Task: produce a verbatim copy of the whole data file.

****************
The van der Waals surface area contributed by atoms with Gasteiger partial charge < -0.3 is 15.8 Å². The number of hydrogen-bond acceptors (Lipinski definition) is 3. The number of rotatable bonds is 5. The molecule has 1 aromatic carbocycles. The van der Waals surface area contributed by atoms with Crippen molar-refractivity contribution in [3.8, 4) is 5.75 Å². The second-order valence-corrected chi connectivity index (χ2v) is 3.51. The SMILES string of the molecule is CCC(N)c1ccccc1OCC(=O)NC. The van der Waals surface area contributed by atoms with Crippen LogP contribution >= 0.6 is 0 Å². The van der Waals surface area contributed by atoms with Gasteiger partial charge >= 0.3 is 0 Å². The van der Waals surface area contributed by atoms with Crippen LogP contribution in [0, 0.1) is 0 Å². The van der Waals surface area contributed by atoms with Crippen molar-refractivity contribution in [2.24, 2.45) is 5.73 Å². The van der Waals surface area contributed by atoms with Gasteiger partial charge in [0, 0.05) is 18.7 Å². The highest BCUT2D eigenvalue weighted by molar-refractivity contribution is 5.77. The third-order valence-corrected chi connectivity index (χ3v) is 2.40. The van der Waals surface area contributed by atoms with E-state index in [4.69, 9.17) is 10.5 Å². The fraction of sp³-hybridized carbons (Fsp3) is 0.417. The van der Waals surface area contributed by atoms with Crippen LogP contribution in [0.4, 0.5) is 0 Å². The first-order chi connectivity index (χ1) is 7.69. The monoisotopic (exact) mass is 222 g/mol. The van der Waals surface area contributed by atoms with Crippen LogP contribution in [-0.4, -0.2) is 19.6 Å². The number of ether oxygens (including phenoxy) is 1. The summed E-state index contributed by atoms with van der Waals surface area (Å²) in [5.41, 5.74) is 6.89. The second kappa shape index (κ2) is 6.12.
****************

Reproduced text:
The van der Waals surface area contributed by atoms with Gasteiger partial charge < -0.3 is 15.8 Å². The number of hydrogen-bond acceptors (Lipinski definition) is 3. The number of rotatable bonds is 5. The molecule has 1 aromatic carbocycles. The van der Waals surface area contributed by atoms with Crippen molar-refractivity contribution in [3.8, 4) is 5.75 Å². The second-order valence-corrected chi connectivity index (χ2v) is 3.51. The SMILES string of the molecule is CCC(N)c1ccccc1OCC(=O)NC. The van der Waals surface area contributed by atoms with Crippen LogP contribution >= 0.6 is 0 Å². The van der Waals surface area contributed by atoms with Gasteiger partial charge >= 0.3 is 0 Å². The van der Waals surface area contributed by atoms with Crippen LogP contribution in [0, 0.1) is 0 Å². The van der Waals surface area contributed by atoms with Crippen molar-refractivity contribution in [2.24, 2.45) is 5.73 Å². The van der Waals surface area contributed by atoms with Gasteiger partial charge in [0, 0.05) is 18.7 Å². The highest BCUT2D eigenvalue weighted by molar-refractivity contribution is 5.77. The third-order valence-corrected chi connectivity index (χ3v) is 2.40. The van der Waals surface area contributed by atoms with E-state index in [4.69, 9.17) is 10.5 Å². The fraction of sp³-hybridized carbons (Fsp3) is 0.417. The van der Waals surface area contributed by atoms with Crippen LogP contribution in [0.4, 0.5) is 0 Å². The first-order chi connectivity index (χ1) is 7.69. The monoisotopic (exact) mass is 222 g/mol. The van der Waals surface area contributed by atoms with Crippen LogP contribution in [-0.4, -0.2) is 19.6 Å². The number of ether oxygens (including phenoxy) is 1. The summed E-state index contributed by atoms with van der Waals surface area (Å²) in [5.41, 5.74) is 6.89. The second kappa shape index (κ2) is 6.12.